For qRT-PCR assays, primers were: murine Pten forward primer (5’-AACTTGCAATCCTCAGTTTG-3’) and reverse primer (5’-CTACTTTGATATCACCACACAC-3’); murine Gapdh forward primer (5’-AGGTCGGTGTGAACGGATTTG-3’) and reverse primer (5’-TGTAGACCATGTAGTTGAGGTCA-3’). Assays were performed using previously optimized methods [19, 20].

Stable cell lines with repressed USP18 expression

Lentiviral pCMV-dR8.2 dvpr and pMD2.G plasmids were purchased (Addgene). Five candidate TRC pLKO.1 lentiviral shRNAs repressing USP18 were purchased (GE Dharmacon). The different shRNA lentiviral particles used for individual USP18 knockdown experiments in murine and human cell lines were generated in 293T cells, as before [19]. Repression of USP18 was confirmed by immunoblot analyses. Two shRNAs with the greatest knockdown efficiency were individually used in the displayed experiments.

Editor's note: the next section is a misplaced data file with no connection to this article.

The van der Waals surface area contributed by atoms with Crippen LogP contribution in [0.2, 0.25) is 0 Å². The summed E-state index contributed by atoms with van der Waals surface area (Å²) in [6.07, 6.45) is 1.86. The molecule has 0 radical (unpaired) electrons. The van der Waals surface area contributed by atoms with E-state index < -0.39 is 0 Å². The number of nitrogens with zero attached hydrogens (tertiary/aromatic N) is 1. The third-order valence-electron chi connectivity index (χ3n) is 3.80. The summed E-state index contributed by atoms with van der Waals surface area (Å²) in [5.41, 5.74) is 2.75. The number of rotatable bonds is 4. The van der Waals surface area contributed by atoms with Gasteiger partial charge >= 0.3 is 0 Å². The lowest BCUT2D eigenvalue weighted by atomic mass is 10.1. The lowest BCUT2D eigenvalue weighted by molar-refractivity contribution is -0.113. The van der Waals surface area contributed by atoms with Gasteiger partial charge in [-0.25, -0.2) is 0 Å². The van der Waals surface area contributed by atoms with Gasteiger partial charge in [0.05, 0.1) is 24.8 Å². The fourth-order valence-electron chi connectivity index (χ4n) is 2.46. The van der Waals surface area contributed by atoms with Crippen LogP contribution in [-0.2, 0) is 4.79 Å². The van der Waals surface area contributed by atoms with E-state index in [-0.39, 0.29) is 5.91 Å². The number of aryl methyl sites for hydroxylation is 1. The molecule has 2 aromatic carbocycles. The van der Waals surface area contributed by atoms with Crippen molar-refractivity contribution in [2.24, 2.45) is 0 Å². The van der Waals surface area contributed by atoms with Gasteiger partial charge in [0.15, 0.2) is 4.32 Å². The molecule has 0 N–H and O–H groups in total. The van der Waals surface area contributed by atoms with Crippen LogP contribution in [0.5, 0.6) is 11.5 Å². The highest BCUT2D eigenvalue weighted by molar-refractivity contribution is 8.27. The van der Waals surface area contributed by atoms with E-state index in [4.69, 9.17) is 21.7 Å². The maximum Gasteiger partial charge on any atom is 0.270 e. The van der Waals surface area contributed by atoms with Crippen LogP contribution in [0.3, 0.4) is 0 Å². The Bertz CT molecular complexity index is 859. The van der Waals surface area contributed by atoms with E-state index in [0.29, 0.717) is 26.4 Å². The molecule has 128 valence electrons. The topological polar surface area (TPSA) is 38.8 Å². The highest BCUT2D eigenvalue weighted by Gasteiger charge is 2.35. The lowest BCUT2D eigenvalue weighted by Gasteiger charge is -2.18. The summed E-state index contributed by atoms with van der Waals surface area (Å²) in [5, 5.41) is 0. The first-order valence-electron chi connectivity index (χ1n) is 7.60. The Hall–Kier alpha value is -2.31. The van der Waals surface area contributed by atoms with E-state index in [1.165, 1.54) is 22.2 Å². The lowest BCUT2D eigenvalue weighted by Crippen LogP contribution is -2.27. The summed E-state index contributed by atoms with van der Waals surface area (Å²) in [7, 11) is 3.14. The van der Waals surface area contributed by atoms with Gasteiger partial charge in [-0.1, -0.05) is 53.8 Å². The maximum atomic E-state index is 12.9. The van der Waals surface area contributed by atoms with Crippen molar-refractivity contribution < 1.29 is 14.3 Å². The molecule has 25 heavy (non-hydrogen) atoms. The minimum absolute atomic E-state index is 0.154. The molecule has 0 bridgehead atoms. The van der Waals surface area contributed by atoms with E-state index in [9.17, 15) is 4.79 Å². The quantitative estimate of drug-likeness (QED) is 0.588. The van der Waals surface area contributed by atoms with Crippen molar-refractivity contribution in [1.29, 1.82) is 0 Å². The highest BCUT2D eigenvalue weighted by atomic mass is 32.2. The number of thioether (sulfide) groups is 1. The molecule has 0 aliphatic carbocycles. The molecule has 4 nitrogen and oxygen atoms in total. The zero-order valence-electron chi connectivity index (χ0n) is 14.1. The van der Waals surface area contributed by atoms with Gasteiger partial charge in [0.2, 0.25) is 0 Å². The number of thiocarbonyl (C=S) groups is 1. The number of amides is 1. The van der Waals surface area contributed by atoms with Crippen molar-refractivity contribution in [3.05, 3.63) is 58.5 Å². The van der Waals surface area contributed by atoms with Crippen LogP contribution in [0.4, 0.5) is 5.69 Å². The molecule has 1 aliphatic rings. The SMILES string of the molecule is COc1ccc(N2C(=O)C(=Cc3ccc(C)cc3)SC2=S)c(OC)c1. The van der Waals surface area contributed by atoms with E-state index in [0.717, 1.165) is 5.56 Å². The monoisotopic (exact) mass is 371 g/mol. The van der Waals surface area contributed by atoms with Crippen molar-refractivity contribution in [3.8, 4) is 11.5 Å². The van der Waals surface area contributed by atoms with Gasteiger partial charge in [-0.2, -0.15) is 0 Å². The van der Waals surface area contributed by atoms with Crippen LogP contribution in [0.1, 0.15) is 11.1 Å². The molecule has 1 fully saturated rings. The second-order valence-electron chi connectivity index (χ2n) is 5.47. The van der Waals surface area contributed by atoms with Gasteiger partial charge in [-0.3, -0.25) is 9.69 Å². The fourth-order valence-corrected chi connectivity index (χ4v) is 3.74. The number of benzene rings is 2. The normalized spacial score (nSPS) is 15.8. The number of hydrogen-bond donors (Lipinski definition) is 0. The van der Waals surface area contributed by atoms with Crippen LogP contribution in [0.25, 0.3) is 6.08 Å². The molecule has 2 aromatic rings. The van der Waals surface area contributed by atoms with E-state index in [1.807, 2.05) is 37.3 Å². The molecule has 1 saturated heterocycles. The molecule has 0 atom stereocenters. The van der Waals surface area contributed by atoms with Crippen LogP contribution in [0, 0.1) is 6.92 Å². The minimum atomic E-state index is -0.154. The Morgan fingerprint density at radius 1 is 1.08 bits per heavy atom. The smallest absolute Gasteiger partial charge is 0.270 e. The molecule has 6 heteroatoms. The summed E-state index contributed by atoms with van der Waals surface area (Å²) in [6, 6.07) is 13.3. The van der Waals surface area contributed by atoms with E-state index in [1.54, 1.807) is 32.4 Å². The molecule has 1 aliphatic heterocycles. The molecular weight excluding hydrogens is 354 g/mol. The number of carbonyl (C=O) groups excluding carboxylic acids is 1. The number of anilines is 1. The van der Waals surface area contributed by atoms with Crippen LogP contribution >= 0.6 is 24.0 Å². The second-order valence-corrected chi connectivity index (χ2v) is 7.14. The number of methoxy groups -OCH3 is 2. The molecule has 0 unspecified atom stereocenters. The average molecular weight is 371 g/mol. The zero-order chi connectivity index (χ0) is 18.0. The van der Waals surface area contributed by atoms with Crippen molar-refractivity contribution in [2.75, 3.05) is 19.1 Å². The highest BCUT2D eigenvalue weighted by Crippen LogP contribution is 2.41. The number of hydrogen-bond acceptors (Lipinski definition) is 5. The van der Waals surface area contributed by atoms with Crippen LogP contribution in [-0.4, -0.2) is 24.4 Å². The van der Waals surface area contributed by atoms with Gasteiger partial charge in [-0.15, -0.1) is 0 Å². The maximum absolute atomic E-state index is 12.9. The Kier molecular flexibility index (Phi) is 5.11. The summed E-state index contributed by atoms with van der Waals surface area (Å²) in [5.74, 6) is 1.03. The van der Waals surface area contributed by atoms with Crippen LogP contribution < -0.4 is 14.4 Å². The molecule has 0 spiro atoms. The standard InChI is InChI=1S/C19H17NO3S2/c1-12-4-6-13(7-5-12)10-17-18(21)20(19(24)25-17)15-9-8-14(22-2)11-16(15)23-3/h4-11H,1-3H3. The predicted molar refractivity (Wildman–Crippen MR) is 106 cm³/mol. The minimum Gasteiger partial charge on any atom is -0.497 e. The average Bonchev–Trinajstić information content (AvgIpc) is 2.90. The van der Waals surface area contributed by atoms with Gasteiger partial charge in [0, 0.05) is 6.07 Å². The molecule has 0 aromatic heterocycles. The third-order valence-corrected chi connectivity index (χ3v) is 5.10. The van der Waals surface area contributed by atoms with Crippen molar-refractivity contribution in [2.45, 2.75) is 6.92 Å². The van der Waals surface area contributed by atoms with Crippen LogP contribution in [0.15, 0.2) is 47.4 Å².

ED1 and HOP62 lung cancer cells with stable knockdown of USP18 were cultured on coverslips (Fisherbrand). After 24 hours, cells were washed (three times for five minutes each with PBS) and fixed with 4% paraformaldehyde (PFA) (Electron Microscopy Sciences) for 20 minutes at room temperature. Cells were washed again and permeabilized with 0.1% TritonX-100 (Fisherbrand) for 5 minutes at room temperature before blocking with 3% bovine serum albumin (PBS-BSA) for 1 hour at room temperature. Cells were incubated with a murine monoclonal antibody that recognized PTEN (Thermo Scientific #32-5800) or a murine monoclonal antibody isotype control (Biolegend #401602) diluted at 1:10 in 3% PBS-BSA and rabbit monoclonal anti-Sodium Potassium ATPase (Alexa Fluor 647) antibody (Abcam #198367) diluted at 1:100 in 3% PBS-BSA overnight at 4°C. The following day, cells were washed and incubated with a FITC-conjugated goat anti-mouse IgG secondary antibody (Thermo Scientific #F2761) diluted at 1:1000 in 3% PBS-BSA for 1 hour in the dark at room temperature. Cells were washed before mounting on coverslips (Fisherbrand) with Prolong Gold Anti-Fade Reagent with DAPI (Thermo Scientific). Fluorescence was examined using a confocal microscope (Leica Microsystems) and quantitated by using ImageJ (Fiji) software (version 2.0.0-rc-43/1.50e).